The most recent decision from a U.S District Court in Brooklyn put DACA back where it was in 2017. This includes restoring the ability of DACA beneficiaries to seek Advance Parole Document (AP). Before that, the Trump Administration had limited issuance of AP to applicants who were able to show that travel is needed due to “exceptional circumstances,” such as urgent humanitarian or significant public benefit reasons. As a result of the decision, DACA recipients can also obtain AP for educational and employment reasons, as it was before 2017.
Examples of humanitarian reasons include getting medical assistance, visiting a sick relative, attending funeral services, or other urgent family-related purpose. Applicants who plan to study abroad or participate in academic research programs may also qualify for Advance Parole. Valid employment reasons, such as overseas assignments or client meetings, participation in a conference or training are also considered valid reasons to apply for Advance Parole.
DACA beneficiaries considering applying for AP should be prepared to provide appropriate documentation to justify the purpose of intended international travel. This documentation, depending on the reason for travel, should be in a form of: a letter from a medical professional describing the nature and need of the medical assistance, or explaining medical condition of a relative which DACA beneficiary plans to visit; a letter from an educational institution describing purpose of travel; or a letter from an employer detailing need for international travel. This list is not exclusive, as any additional documentation will make case stronger.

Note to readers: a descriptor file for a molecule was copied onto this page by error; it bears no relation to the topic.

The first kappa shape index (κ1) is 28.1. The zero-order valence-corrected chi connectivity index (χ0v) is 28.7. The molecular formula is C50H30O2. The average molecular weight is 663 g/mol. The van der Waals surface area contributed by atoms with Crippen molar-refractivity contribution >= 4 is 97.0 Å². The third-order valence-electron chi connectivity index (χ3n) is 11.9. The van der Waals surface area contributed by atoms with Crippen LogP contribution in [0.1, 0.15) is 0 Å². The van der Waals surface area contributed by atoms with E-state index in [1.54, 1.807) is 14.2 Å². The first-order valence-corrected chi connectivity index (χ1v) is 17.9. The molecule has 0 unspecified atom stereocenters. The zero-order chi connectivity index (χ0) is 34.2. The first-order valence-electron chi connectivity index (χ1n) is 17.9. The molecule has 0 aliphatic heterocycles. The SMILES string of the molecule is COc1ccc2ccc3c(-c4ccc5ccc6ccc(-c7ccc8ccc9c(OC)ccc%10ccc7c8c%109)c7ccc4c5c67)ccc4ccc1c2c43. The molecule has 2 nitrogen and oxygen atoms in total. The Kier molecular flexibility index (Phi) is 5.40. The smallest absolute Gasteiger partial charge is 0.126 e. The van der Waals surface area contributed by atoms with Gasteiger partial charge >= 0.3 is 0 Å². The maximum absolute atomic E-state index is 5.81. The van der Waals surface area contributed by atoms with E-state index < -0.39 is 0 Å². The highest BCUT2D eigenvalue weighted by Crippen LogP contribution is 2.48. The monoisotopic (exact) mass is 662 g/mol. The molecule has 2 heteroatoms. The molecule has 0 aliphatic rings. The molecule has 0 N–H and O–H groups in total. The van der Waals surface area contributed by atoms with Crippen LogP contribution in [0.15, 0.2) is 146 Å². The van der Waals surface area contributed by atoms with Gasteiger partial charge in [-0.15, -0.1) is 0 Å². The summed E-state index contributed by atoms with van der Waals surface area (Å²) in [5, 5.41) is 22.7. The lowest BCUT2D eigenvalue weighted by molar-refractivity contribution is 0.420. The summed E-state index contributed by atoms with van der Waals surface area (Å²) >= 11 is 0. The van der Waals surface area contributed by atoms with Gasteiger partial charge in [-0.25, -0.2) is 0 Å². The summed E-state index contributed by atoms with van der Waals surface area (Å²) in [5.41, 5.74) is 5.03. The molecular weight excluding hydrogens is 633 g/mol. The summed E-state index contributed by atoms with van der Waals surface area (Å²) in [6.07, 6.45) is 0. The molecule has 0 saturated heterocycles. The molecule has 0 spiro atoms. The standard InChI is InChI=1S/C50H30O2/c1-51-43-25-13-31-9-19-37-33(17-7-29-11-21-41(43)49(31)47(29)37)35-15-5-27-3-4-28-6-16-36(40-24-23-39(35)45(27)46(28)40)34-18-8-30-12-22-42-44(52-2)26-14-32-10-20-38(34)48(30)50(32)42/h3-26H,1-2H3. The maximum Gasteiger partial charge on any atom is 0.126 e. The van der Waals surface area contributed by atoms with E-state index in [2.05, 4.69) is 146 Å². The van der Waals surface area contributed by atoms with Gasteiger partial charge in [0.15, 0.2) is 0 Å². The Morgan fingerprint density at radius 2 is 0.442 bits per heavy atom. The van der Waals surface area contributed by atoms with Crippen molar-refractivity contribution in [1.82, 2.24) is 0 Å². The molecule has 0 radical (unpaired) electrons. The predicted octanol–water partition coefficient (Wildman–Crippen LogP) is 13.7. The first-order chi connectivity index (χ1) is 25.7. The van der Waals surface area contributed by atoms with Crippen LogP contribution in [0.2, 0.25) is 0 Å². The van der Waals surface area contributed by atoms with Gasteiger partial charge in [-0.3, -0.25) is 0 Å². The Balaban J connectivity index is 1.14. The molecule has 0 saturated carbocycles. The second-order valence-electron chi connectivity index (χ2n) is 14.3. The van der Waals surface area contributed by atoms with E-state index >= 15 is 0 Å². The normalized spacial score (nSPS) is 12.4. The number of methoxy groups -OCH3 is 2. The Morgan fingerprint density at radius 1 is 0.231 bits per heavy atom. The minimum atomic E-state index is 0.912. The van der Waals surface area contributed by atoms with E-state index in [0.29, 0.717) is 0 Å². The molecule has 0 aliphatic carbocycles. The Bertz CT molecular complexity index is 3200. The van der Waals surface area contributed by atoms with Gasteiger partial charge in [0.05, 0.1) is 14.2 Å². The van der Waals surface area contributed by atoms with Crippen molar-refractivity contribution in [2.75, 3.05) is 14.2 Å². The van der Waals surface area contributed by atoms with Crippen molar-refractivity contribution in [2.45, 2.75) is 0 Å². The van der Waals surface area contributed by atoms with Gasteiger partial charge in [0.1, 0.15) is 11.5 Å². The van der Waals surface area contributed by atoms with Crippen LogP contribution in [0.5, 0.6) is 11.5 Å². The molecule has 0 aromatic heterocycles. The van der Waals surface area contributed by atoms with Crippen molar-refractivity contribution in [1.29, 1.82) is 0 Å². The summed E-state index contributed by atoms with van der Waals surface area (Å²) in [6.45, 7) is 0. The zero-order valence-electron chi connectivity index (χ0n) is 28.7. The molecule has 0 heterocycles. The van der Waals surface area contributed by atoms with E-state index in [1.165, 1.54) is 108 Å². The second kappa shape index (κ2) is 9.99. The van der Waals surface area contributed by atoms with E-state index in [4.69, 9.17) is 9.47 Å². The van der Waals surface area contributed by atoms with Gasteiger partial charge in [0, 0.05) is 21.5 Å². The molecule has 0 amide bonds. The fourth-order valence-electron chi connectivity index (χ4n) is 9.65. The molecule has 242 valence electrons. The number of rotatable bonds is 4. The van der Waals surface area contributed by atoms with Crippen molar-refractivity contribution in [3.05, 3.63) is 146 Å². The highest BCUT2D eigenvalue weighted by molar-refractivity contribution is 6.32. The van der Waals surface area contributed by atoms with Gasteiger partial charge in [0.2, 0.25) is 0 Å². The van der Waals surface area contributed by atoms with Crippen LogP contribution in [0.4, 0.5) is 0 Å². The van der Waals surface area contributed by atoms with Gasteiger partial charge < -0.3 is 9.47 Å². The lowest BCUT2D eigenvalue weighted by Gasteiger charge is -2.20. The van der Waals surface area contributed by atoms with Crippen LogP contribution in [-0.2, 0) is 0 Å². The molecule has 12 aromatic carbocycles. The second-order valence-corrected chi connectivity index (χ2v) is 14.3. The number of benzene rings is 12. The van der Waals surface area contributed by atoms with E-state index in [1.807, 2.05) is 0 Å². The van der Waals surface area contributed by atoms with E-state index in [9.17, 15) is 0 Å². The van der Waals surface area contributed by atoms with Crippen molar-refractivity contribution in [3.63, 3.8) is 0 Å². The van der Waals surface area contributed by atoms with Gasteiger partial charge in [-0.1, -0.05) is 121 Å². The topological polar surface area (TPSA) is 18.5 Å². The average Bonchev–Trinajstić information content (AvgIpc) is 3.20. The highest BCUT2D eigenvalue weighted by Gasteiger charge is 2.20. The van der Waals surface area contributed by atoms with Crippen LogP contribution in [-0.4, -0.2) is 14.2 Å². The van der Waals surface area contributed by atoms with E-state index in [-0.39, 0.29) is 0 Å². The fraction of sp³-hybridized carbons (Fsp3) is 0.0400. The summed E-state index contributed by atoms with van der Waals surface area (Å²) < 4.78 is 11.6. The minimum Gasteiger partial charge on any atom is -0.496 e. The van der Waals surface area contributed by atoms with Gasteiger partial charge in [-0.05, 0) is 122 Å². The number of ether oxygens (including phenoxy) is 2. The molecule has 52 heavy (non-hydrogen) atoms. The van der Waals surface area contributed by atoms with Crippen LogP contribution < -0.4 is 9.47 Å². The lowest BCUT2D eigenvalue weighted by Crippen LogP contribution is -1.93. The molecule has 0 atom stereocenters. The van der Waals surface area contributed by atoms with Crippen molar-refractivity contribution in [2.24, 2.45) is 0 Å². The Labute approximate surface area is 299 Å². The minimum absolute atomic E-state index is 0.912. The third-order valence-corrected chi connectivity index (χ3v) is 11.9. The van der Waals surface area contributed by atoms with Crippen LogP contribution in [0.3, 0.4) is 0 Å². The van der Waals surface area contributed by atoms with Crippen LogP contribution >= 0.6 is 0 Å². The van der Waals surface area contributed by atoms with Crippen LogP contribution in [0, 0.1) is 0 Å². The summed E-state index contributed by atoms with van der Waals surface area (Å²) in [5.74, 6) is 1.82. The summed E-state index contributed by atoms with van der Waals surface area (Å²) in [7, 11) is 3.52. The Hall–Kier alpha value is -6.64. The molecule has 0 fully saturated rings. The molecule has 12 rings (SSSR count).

Lastly, it is worth nothing that in certain cases, obtaining AP may provide future immigration benefits, such as eligibility to apply for adjustment of status (a green card application).
Please remember that every case is unique, and before leaving the U.S., it is strongly advised to seek a counsel of an experienced immigration attorney to evaluate your eligibility for advance parole, as well as any risks involved in international travel.
The material contained in this alert does not constitute direct legal advice and is for informational purposes only. An attorney-client relationship is not presumed or intended by receipt or review of this presentation. The information provided should never replace informed counsel when specific immigration-related guidance is needed.
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